California passed a groundbreaking law on Sunday providing a pathway for transgender prisoners to change their legal name.
Authored by Sen. Toni Atkins, Senate Bill 310 (also known as the “Name and Dignity Act”) nixes the requirement that prison officials give permission to trans people applying to update their documents to match their gender identity and chosen name. These barriers mean that few name changes are ever approved for trans inmates. Only four prisoners have successfully completed the process since 1984.
Gov. Jerry Brown’s office declined to comment, preferring to “let the governor’s signature of this legislation speak for itself.” Brown was widely expected to sign the bill.
But LGBTQ advocates celebrated SB 310’s passage, calling it “absolutely innovatory.”
“This law is a welcome step toward addressing the severe discrimination transgender people face in prison and upon release from prison,” said Kris Hayashi, executive director of Transgender Law Center in a press release.
“For too long, California prisons and jails have denied the humanity and dignity of transgender people in their custody by refusing to recognize who they truly are,” he added.
“A person exiting prison with identification documents that actually match who they are has an exponential impact on their ability to access life-giving services without some of the discrimination that comes with having identification documents that don’t match their gender presentation,” said Janetta Johnson, executive director of the TGI Justice Project, in a statement.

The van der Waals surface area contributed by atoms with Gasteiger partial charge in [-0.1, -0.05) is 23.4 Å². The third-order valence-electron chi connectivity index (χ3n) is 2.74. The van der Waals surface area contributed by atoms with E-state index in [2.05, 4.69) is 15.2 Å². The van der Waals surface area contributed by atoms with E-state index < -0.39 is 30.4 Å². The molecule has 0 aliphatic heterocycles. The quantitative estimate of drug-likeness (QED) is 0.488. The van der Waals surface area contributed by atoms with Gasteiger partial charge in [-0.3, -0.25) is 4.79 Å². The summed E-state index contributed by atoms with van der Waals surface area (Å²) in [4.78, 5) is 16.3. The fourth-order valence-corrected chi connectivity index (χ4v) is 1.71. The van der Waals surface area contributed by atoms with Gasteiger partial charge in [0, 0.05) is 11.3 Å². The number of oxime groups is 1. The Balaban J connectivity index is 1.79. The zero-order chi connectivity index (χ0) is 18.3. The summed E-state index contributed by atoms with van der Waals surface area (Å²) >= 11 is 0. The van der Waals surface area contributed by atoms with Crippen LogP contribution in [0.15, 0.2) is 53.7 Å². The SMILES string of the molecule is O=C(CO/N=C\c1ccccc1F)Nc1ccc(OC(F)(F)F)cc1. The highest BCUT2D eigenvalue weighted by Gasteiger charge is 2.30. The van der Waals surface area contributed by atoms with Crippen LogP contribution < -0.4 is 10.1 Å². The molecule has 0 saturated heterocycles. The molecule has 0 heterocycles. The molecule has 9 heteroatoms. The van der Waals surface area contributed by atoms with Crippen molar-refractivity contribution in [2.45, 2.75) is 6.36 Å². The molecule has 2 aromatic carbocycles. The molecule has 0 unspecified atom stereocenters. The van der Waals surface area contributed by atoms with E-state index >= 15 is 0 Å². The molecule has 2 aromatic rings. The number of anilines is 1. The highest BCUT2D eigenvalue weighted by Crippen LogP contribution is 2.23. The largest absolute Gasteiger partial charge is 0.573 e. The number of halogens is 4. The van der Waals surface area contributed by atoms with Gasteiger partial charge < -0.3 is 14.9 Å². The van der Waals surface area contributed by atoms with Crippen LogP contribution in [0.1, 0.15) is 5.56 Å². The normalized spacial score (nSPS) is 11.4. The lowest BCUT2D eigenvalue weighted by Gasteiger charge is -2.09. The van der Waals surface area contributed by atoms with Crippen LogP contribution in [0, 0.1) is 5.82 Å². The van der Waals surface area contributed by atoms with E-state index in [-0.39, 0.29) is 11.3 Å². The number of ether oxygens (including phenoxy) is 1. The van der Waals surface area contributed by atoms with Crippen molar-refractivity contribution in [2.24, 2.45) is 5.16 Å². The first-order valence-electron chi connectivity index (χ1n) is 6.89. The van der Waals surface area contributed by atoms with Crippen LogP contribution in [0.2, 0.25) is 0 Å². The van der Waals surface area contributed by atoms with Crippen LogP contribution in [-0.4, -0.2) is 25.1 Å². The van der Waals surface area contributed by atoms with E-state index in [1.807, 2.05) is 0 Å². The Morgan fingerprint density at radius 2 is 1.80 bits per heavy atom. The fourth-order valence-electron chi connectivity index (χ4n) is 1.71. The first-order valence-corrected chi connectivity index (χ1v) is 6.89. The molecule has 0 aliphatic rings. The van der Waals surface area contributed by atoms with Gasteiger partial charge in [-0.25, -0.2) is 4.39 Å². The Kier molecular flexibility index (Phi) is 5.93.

Johnson notes that transgender people face undue bias in housing, healthcare, and employment, which can lead to a heightened risk of recidivism.
Although there isn’t substantive data on trans reincarceration rates, the numbers are already extremely high for the general population. A 2011 survey from the Pew Center found that 43 percent of inmates released from prison will wind up behind bars again in the next three months.
SB 310 hopes to ease that burden, but advocates note that the legislation is cannily timed.
The Transgender Law Center states that the Trump administration has continued to “chip away at gains around transgender people’s rights” in recent weeks.
Attorney General Jeff Sessions rolled back federal protections for trans workers earlier this month, which could allow transgender people to be fired on the basis of their gender identity. Prior to the announcement of that decision, President Trump announced that trans troops would no longer be able to serve openly in the military, reversing a year-old policy.
EARLIER POST (9/18):
California Gov. Jerry Brown could sign a bill this week that makes it easier for transgender inmates to apply for a legal name change.
Authored by Sen. Toni Atkins (D-San Diego), the Name and Dignity Act for Incarcerated Trans Peoplealso known as State Bill 310waves the requirement that prison officials give permission for prisoners to apply for a name change. The legislation would, if passed, additionally mandate that wardens and prison guards refer to trans inmates by their chosen name, not the one they were assigned at birth.